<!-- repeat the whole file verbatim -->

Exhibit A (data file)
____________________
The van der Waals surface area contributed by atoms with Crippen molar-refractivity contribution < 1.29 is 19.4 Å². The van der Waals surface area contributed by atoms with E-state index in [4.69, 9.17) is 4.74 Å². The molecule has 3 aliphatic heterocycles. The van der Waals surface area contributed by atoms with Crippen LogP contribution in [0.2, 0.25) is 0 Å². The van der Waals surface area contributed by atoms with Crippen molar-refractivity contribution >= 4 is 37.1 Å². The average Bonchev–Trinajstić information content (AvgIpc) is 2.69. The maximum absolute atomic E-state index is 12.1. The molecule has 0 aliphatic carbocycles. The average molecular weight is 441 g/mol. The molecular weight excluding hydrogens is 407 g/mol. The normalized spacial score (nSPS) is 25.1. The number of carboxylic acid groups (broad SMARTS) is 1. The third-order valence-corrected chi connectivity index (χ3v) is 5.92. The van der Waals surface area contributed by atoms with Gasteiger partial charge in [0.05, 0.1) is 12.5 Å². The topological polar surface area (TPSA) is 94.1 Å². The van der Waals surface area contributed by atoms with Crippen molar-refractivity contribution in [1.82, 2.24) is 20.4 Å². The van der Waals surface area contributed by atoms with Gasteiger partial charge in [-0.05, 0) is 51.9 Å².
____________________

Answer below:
The van der Waals surface area contributed by atoms with Crippen molar-refractivity contribution < 1.29 is 19.4 Å². The van der Waals surface area contributed by atoms with E-state index in [4.69, 9.17) is 4.74 Å². The molecule has 3 aliphatic heterocycles. The van der Waals surface area contributed by atoms with Crippen LogP contribution in [0.2, 0.25) is 0 Å². The van der Waals surface area contributed by atoms with Crippen molar-refractivity contribution >= 4 is 37.1 Å². The average Bonchev–Trinajstić information content (AvgIpc) is 2.69. The maximum absolute atomic E-state index is 12.1. The molecule has 0 aliphatic carbocycles. The average molecular weight is 441 g/mol. The molecular weight excluding hydrogens is 407 g/mol. The normalized spacial score (nSPS) is 25.1. The number of carboxylic acid groups (broad SMARTS) is 1. The third-order valence-corrected chi connectivity index (χ3v) is 5.92. The van der Waals surface area contributed by atoms with Gasteiger partial charge in [0.05, 0.1) is 12.5 Å². The topological polar surface area (TPSA) is 94.1 Å². The van der Waals surface area contributed by atoms with Crippen molar-refractivity contribution in [1.82, 2.24) is 20.4 Å². The van der Waals surface area contributed by atoms with Gasteiger partial charge in [-0.05, 0) is 51.9 Å².